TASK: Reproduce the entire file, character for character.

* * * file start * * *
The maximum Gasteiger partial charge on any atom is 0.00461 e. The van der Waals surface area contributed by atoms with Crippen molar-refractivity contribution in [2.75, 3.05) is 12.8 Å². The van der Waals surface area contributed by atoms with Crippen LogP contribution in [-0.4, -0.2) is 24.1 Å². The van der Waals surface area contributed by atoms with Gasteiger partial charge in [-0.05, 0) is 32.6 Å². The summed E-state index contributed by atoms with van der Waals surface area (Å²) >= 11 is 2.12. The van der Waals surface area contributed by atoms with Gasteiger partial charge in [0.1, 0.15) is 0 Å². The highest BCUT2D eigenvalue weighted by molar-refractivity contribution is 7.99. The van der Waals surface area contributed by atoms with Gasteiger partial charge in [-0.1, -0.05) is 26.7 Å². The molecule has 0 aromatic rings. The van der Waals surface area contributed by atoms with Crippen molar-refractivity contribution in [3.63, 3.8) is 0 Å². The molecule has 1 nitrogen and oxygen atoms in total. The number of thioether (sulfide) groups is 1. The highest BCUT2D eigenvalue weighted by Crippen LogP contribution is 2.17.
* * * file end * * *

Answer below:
The maximum Gasteiger partial charge on any atom is 0.00461 e. The van der Waals surface area contributed by atoms with Crippen molar-refractivity contribution in [2.75, 3.05) is 12.8 Å². The van der Waals surface area contributed by atoms with Crippen LogP contribution in [-0.4, -0.2) is 24.1 Å². The van der Waals surface area contributed by atoms with Gasteiger partial charge in [-0.05, 0) is 32.6 Å². The summed E-state index contributed by atoms with van der Waals surface area (Å²) >= 11 is 2.12. The van der Waals surface area contributed by atoms with Gasteiger partial charge in [0.1, 0.15) is 0 Å². The highest BCUT2D eigenvalue weighted by molar-refractivity contribution is 7.99. The van der Waals surface area contributed by atoms with Gasteiger partial charge in [-0.1, -0.05) is 26.7 Å². The molecule has 0 aromatic rings. The van der Waals surface area contributed by atoms with Crippen molar-refractivity contribution in [3.63, 3.8) is 0 Å². The molecule has 1 nitrogen and oxygen atoms in total. The number of thioether (sulfide) groups is 1. The highest BCUT2D eigenvalue weighted by Crippen LogP contribution is 2.17.